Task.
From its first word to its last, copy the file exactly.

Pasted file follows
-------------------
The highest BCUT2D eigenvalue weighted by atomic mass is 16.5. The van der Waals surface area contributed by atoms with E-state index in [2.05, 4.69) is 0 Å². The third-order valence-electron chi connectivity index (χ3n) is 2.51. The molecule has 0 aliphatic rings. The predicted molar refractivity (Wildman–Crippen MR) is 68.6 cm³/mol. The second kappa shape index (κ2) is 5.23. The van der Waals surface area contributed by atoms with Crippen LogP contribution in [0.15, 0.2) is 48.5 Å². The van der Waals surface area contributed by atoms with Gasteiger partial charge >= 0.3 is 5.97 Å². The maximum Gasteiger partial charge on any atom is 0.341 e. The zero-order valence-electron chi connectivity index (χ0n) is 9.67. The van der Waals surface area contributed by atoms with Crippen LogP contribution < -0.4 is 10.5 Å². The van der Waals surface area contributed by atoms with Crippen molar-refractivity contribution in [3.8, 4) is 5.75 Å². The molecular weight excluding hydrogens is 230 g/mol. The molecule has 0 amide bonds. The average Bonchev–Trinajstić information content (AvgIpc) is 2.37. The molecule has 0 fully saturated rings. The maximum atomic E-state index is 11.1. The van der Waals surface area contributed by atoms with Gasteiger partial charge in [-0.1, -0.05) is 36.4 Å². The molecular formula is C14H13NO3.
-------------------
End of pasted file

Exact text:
The highest BCUT2D eigenvalue weighted by atomic mass is 16.5. The van der Waals surface area contributed by atoms with E-state index in [2.05, 4.69) is 0 Å². The third-order valence-electron chi connectivity index (χ3n) is 2.51. The molecule has 0 aliphatic rings. The predicted molar refractivity (Wildman–Crippen MR) is 68.6 cm³/mol. The second kappa shape index (κ2) is 5.23. The van der Waals surface area contributed by atoms with Crippen LogP contribution in [0.15, 0.2) is 48.5 Å². The van der Waals surface area contributed by atoms with Gasteiger partial charge >= 0.3 is 5.97 Å². The maximum Gasteiger partial charge on any atom is 0.341 e. The zero-order valence-electron chi connectivity index (χ0n) is 9.67. The van der Waals surface area contributed by atoms with Crippen LogP contribution < -0.4 is 10.5 Å². The van der Waals surface area contributed by atoms with Crippen molar-refractivity contribution in [3.8, 4) is 5.75 Å². The molecular weight excluding hydrogens is 230 g/mol. The molecule has 0 amide bonds. The average Bonchev–Trinajstić information content (AvgIpc) is 2.37. The molecule has 0 fully saturated rings. The maximum atomic E-state index is 11.1. The van der Waals surface area contributed by atoms with Gasteiger partial charge in [-0.1, -0.05) is 36.4 Å². The molecular formula is C14H13NO3.